01 December 2020
Signatories of one of Scotland's most-famous historical documents, and their descendants, have been highlighted in research by the University of Strathclyde.
Genealogy researchers at the University have compiled a progress report on the family histories of the men who put their names or attached their seals to the 1320 Declaration of Arbroath, which asserted Scottish sovereignty.
The Declaration of Arbroath Family History Project has, to date, gathered information on 40 of the document's 48 signatories, while the remaining eight were covered in the previous Battle of Bannockburn Family History Project. The new report focuses on 15 of them, along with King Robert the Bruce.
Four families: Dunbar, Seton, Boyd, Stewart
The researchers have reached firm conclusions about descents from four families: Dunbar; Seton; Boyd and Stewart.
The Dunbar family has what is likely to be one of the longest British unbroken documented male line ancestries, descending from Crinan the Thane, who was born around the late 10th century and has male line descendants to this day, as shown by both documentary and DNA evidence. Patrick Dunbar, Earl of March, who is named in the Declaration of Arbroath, left no male line descendants, but three baronetcies still exist, held by descendants of his brother Alexander.
Research has identified DNA markers called SNPs (single nucleotide polymorphisms), which indicate descent from Alexander Dunbar. At least 10 descendants of Alexander in the UK and North America, including three with documented unbroken descents to Alexander, have tested confirming the markers as indicative of this descent.
It has been suggested that the ancestry of the Seton family was originally Flemish but it is certain that the family settled in Lothian, where Alexander de Seton held land which was probably granted to him by King David I of Scotland, in the mid-12th century.
The Alexander Seton who placed his seal on the Declaration left no sons of his own but his daughter, Margaret, married Alan de Wyntoun, who was very likely a Seton by descent the family having taken the surname from their estate of Wyntoun. Many of their male line descendants are living today.
Through changes of surname connected with inheritance, some Setons took the name Gordon. Any men of the surname Gordon who carry a specific SNP can now be identified as being from the branch of the family who are genetically Setons and therefore descendants of Alexander Seton, 1st Earl of Huntly, who lived in the 15th century.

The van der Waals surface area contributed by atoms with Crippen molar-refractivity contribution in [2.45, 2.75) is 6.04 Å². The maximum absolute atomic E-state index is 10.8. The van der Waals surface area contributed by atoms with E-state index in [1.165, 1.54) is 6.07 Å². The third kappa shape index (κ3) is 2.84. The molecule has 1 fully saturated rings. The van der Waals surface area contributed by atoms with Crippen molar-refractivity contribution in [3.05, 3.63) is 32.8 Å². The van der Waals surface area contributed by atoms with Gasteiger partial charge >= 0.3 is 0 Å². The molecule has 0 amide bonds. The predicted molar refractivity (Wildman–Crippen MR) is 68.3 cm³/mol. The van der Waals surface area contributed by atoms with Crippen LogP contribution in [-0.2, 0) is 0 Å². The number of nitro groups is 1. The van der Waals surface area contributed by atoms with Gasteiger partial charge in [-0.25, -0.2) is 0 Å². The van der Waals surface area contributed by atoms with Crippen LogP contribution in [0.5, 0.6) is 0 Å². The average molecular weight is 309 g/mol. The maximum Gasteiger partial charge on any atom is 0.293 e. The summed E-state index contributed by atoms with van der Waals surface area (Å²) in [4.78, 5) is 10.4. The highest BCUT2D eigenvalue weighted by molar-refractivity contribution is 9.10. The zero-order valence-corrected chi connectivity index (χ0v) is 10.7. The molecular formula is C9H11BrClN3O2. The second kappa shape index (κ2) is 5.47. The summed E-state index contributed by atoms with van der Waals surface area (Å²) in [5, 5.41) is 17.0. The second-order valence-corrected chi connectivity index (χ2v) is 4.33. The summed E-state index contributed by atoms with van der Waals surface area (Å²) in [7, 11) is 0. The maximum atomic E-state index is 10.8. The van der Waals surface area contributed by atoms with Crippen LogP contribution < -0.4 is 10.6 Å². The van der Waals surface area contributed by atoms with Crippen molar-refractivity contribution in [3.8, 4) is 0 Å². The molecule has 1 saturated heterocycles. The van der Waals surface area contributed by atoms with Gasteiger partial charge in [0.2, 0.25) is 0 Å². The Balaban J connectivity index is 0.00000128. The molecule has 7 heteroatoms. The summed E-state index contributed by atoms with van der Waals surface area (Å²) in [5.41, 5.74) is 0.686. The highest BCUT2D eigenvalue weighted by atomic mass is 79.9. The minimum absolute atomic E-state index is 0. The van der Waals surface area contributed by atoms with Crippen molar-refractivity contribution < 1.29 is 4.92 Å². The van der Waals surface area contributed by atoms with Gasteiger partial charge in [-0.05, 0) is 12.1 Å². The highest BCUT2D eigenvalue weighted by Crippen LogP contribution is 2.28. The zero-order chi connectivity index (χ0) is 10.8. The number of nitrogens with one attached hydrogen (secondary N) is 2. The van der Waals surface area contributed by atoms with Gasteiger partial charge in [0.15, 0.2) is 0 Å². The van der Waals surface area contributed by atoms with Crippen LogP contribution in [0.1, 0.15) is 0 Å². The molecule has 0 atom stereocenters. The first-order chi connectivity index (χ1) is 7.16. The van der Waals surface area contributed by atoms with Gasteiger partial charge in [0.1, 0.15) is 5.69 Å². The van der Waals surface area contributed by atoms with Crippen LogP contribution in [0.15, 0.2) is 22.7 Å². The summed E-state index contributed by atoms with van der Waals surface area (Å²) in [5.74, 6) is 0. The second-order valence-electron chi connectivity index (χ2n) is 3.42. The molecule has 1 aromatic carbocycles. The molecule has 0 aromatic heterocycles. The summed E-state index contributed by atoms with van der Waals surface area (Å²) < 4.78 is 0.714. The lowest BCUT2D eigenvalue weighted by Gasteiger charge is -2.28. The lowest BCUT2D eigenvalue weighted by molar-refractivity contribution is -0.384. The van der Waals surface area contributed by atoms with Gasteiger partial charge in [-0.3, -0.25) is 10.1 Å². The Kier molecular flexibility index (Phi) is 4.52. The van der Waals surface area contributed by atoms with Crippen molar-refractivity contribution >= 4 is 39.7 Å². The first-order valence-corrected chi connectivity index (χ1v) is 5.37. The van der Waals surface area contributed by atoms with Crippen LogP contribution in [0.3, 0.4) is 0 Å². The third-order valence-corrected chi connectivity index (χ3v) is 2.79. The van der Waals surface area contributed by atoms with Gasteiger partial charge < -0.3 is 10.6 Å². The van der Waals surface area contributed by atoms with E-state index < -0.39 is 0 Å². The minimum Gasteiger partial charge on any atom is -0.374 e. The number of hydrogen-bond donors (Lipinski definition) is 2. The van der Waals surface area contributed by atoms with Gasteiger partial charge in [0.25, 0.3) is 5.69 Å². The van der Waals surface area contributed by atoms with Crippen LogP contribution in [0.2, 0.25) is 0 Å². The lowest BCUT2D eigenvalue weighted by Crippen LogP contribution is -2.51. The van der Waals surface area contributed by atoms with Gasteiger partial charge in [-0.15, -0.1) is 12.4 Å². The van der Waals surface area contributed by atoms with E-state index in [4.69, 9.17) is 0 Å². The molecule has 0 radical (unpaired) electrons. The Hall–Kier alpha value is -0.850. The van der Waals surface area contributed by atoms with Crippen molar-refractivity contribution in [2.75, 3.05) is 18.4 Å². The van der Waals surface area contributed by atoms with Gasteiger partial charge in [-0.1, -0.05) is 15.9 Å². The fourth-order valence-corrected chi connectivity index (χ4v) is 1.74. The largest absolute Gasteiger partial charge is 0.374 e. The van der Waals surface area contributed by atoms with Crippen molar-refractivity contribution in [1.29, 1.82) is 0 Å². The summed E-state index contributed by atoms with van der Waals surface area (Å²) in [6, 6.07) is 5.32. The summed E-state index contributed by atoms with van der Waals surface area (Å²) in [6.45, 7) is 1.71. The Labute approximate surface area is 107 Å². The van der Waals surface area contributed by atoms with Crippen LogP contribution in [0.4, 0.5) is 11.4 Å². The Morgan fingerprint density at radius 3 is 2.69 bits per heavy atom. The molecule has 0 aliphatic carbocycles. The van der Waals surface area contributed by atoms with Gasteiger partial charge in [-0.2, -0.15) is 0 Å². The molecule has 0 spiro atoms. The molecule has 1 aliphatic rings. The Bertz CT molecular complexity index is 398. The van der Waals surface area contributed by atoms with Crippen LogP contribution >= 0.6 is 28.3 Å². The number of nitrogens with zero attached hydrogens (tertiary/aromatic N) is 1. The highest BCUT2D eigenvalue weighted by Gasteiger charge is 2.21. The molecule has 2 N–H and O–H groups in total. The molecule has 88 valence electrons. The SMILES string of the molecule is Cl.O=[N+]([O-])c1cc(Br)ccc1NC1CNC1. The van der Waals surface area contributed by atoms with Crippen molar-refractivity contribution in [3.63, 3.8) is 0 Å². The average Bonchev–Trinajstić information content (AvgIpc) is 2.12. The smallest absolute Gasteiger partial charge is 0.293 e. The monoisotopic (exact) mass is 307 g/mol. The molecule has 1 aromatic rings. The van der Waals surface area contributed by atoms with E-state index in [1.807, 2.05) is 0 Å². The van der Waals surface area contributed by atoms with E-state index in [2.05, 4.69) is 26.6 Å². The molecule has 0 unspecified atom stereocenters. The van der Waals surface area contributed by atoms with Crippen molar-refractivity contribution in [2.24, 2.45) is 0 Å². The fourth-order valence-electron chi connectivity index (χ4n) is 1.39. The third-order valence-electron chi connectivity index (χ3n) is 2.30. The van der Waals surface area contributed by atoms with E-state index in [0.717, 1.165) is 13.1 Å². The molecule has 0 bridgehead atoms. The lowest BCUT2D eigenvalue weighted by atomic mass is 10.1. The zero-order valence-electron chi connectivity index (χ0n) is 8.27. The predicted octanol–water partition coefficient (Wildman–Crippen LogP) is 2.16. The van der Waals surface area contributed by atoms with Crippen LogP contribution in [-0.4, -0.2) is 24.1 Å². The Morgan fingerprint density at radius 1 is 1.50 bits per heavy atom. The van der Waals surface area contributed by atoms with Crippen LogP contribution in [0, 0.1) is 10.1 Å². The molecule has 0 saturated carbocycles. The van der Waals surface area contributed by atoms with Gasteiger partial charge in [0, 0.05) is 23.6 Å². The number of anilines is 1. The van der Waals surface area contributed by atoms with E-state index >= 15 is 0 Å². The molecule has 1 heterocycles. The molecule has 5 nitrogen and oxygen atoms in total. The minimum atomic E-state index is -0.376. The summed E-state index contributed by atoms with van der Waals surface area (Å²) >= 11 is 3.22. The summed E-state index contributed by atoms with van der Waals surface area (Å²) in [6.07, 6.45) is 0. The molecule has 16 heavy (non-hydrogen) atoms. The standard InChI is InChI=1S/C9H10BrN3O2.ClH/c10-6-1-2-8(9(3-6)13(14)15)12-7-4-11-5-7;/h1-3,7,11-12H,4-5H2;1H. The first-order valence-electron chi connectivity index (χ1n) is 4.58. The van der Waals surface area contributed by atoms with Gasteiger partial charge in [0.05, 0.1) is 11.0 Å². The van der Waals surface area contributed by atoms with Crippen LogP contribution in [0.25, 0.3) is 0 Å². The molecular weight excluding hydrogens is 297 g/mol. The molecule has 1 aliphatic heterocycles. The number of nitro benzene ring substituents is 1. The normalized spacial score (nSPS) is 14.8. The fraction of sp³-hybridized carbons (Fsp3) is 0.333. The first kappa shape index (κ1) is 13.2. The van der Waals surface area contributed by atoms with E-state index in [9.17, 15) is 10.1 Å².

Previous research by the project found that Philip Stead, a postgraduate student at Strathclyde, has ancestry to Alexander Seton, the signatory of the Declaration, and is being descended from a child of George Seton, the Fifth Earl of Winton, who lived in the first half of the 18th century.
The project has also identified descendants of the Boyd family, which includes Earls of Kilmarnock and which was first recorded in Irvine, North Ayrshire, in 1205. A member of this family was Sir Robert Boyd of Noddsdale, who was a prominent supporter of King Robert the Bruce, although not a signatory of the Declaration.
Considerable progress had been made in researching the Stewart family in the earlier Battle of Bannockburn Family History Project, in particular the identification of genetic markers indicating descent from two of the sons of King Robert II. This has now been supplemented by the significant discovery of a marker showing descent from another of his sons, Robert Stewart, Duke of Albany (1340-1420). This is an important development, meaning that Stewart men carrying one of three specific SNP markers can now be identified as descendants of King Robert III, the Duke of Albany or Sir John Stewart, Sheriff of Bute.
Graham Holton is Principal Tutor on Strathclyde's Genealogical Studies Postgraduate Programme, based in the University's Centre for Lifelong Learning. He said: "The project was devised to provide a learning opportunity for our Postgraduate Diploma students to carry out research in medieval genealogy, to research the lives and families of the ‘signatories' of the Declaration, including present-day descendants, and to develop methodologies for the use of genetic genealogy in tracing early descents.
"Brief biographies, four-generation genealogies and coats of arms have now been compiled for the 48 signatories, forming a significant foundation for further research and covering a number of lesser known barons.
"The genetic genealogy research is very much ongoing and conclusions are likely to be refined and clarified in due course. However, considerable progress has been made in reaching a number of significant conclusions and it is appropriate that these should be made more widely known at this stage. Collaboration with several surname DNA projects has been an important aspect of the research."
The report is based on research by Postgraduate Diploma students at Strathclyde and staff from the University's Genealogical Studies Postgraduate Programme.
Further information on the project can be seen at the University of Strathclyde website.
Report courtesy University of Strathclyde.